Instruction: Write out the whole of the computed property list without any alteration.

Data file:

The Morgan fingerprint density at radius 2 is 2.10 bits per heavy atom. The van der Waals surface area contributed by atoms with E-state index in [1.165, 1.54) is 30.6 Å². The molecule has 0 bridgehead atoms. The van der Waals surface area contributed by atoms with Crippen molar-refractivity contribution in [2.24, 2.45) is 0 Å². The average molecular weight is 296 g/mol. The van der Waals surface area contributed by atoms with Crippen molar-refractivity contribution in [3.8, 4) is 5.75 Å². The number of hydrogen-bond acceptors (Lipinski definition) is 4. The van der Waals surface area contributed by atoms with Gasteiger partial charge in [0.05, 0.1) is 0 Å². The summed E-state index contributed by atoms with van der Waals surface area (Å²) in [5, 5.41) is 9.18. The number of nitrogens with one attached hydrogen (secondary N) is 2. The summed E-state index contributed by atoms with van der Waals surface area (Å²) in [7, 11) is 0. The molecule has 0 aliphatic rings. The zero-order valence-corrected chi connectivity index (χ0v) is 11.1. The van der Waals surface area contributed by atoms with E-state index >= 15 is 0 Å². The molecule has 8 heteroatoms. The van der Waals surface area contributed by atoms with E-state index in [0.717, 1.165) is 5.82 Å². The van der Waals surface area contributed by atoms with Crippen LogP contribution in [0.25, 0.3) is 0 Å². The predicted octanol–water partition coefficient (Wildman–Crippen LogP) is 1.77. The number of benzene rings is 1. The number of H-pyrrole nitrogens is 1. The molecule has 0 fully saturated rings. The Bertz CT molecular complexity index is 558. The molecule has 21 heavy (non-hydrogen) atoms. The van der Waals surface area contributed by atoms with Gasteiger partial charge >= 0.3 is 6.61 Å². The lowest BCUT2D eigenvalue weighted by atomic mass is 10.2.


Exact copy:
The Morgan fingerprint density at radius 2 is 2.10 bits per heavy atom. The van der Waals surface area contributed by atoms with E-state index in [1.165, 1.54) is 30.6 Å². The molecule has 0 bridgehead atoms. The van der Waals surface area contributed by atoms with Crippen molar-refractivity contribution in [2.24, 2.45) is 0 Å². The average molecular weight is 296 g/mol. The van der Waals surface area contributed by atoms with Crippen molar-refractivity contribution in [3.8, 4) is 5.75 Å². The number of hydrogen-bond acceptors (Lipinski definition) is 4. The van der Waals surface area contributed by atoms with Gasteiger partial charge in [0.05, 0.1) is 0 Å². The summed E-state index contributed by atoms with van der Waals surface area (Å²) in [5, 5.41) is 9.18. The number of nitrogens with one attached hydrogen (secondary N) is 2. The summed E-state index contributed by atoms with van der Waals surface area (Å²) in [7, 11) is 0. The molecule has 0 aliphatic rings. The zero-order valence-corrected chi connectivity index (χ0v) is 11.1. The van der Waals surface area contributed by atoms with E-state index >= 15 is 0 Å². The molecule has 8 heteroatoms. The van der Waals surface area contributed by atoms with E-state index in [0.717, 1.165) is 5.82 Å². The van der Waals surface area contributed by atoms with Crippen LogP contribution in [0.25, 0.3) is 0 Å². The predicted octanol–water partition coefficient (Wildman–Crippen LogP) is 1.77. The number of benzene rings is 1. The number of H-pyrrole nitrogens is 1. The molecule has 0 fully saturated rings. The Bertz CT molecular complexity index is 558. The molecule has 21 heavy (non-hydrogen) atoms. The van der Waals surface area contributed by atoms with Gasteiger partial charge >= 0.3 is 6.61 Å². The lowest BCUT2D eigenvalue weighted by atomic mass is 10.2.